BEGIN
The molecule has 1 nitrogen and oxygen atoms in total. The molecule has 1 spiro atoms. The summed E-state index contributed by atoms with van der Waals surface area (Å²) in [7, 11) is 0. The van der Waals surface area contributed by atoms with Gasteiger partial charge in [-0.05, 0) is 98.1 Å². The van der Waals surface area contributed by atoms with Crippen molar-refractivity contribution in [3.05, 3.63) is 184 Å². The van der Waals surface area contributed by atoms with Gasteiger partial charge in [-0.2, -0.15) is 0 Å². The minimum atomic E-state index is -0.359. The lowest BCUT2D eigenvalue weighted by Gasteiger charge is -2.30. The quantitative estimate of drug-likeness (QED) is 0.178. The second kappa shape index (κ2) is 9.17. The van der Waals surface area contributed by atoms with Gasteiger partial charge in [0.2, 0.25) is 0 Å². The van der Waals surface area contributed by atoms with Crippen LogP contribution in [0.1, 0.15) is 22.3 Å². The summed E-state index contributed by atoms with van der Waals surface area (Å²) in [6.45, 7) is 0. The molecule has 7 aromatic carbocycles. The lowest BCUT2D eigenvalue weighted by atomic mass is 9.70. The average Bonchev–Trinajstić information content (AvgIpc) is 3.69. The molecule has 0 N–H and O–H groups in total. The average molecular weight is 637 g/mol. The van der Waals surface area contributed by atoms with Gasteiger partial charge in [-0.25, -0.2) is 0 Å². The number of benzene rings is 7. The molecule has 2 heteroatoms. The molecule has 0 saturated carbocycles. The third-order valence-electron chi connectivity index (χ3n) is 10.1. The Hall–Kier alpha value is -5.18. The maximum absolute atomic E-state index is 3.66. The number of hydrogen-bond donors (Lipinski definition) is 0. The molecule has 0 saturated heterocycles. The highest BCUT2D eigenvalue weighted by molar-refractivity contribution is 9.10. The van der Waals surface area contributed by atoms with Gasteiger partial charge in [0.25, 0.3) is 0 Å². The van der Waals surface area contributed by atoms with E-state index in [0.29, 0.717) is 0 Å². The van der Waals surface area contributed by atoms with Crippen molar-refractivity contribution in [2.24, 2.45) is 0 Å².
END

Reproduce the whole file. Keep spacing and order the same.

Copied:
The molecule has 1 nitrogen and oxygen atoms in total. The molecule has 1 spiro atoms. The summed E-state index contributed by atoms with van der Waals surface area (Å²) in [7, 11) is 0. The van der Waals surface area contributed by atoms with Gasteiger partial charge in [-0.05, 0) is 98.1 Å². The van der Waals surface area contributed by atoms with Crippen molar-refractivity contribution in [3.05, 3.63) is 184 Å². The van der Waals surface area contributed by atoms with Gasteiger partial charge in [-0.2, -0.15) is 0 Å². The minimum atomic E-state index is -0.359. The lowest BCUT2D eigenvalue weighted by Gasteiger charge is -2.30. The quantitative estimate of drug-likeness (QED) is 0.178. The second kappa shape index (κ2) is 9.17. The van der Waals surface area contributed by atoms with Gasteiger partial charge in [0.2, 0.25) is 0 Å². The van der Waals surface area contributed by atoms with Crippen LogP contribution in [0.1, 0.15) is 22.3 Å². The summed E-state index contributed by atoms with van der Waals surface area (Å²) in [6.45, 7) is 0. The molecule has 7 aromatic carbocycles. The lowest BCUT2D eigenvalue weighted by atomic mass is 9.70. The average Bonchev–Trinajstić information content (AvgIpc) is 3.69. The molecule has 0 N–H and O–H groups in total. The average molecular weight is 637 g/mol. The van der Waals surface area contributed by atoms with Gasteiger partial charge in [-0.25, -0.2) is 0 Å². The number of benzene rings is 7. The molecule has 2 heteroatoms. The molecule has 0 saturated carbocycles. The third-order valence-electron chi connectivity index (χ3n) is 10.1. The Hall–Kier alpha value is -5.18. The maximum absolute atomic E-state index is 3.66. The number of hydrogen-bond donors (Lipinski definition) is 0. The molecule has 0 saturated heterocycles. The highest BCUT2D eigenvalue weighted by molar-refractivity contribution is 9.10. The van der Waals surface area contributed by atoms with Gasteiger partial charge in [0.25, 0.3) is 0 Å². The van der Waals surface area contributed by atoms with E-state index in [0.29, 0.717) is 0 Å². The van der Waals surface area contributed by atoms with Crippen molar-refractivity contribution in [2.24, 2.45) is 0 Å².